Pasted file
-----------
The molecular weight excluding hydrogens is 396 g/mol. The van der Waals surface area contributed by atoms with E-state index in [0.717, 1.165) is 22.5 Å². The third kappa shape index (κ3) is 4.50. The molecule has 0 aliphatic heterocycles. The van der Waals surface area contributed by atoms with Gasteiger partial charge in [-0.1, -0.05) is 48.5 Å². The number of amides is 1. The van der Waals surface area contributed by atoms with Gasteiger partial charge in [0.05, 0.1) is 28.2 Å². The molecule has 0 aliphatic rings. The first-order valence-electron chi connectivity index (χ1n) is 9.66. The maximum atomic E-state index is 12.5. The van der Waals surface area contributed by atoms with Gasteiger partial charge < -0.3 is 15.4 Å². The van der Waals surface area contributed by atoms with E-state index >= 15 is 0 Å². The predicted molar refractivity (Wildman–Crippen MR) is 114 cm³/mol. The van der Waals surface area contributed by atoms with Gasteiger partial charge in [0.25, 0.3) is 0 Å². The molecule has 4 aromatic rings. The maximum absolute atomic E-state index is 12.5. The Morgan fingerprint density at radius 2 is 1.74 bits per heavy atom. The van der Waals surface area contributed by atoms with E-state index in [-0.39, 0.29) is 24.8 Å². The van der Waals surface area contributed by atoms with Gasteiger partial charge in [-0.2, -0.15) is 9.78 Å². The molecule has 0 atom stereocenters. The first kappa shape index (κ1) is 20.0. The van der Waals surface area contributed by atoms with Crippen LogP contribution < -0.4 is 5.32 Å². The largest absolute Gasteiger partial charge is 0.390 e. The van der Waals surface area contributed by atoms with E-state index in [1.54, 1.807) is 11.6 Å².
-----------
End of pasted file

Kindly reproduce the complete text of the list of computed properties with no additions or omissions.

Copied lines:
The molecular weight excluding hydrogens is 396 g/mol. The van der Waals surface area contributed by atoms with E-state index in [0.717, 1.165) is 22.5 Å². The third kappa shape index (κ3) is 4.50. The molecule has 0 aliphatic heterocycles. The van der Waals surface area contributed by atoms with Gasteiger partial charge in [-0.1, -0.05) is 48.5 Å². The number of amides is 1. The van der Waals surface area contributed by atoms with Gasteiger partial charge in [0.05, 0.1) is 28.2 Å². The molecule has 0 aliphatic rings. The first-order valence-electron chi connectivity index (χ1n) is 9.66. The maximum atomic E-state index is 12.5. The van der Waals surface area contributed by atoms with Gasteiger partial charge < -0.3 is 15.4 Å². The van der Waals surface area contributed by atoms with E-state index >= 15 is 0 Å². The predicted molar refractivity (Wildman–Crippen MR) is 114 cm³/mol. The van der Waals surface area contributed by atoms with Gasteiger partial charge in [0.25, 0.3) is 0 Å². The molecule has 4 aromatic rings. The maximum absolute atomic E-state index is 12.5. The Morgan fingerprint density at radius 2 is 1.74 bits per heavy atom. The van der Waals surface area contributed by atoms with E-state index in [-0.39, 0.29) is 24.8 Å². The van der Waals surface area contributed by atoms with Gasteiger partial charge in [-0.2, -0.15) is 9.78 Å². The molecule has 0 atom stereocenters. The first kappa shape index (κ1) is 20.0. The van der Waals surface area contributed by atoms with Crippen LogP contribution < -0.4 is 5.32 Å². The largest absolute Gasteiger partial charge is 0.390 e. The van der Waals surface area contributed by atoms with E-state index in [1.54, 1.807) is 11.6 Å².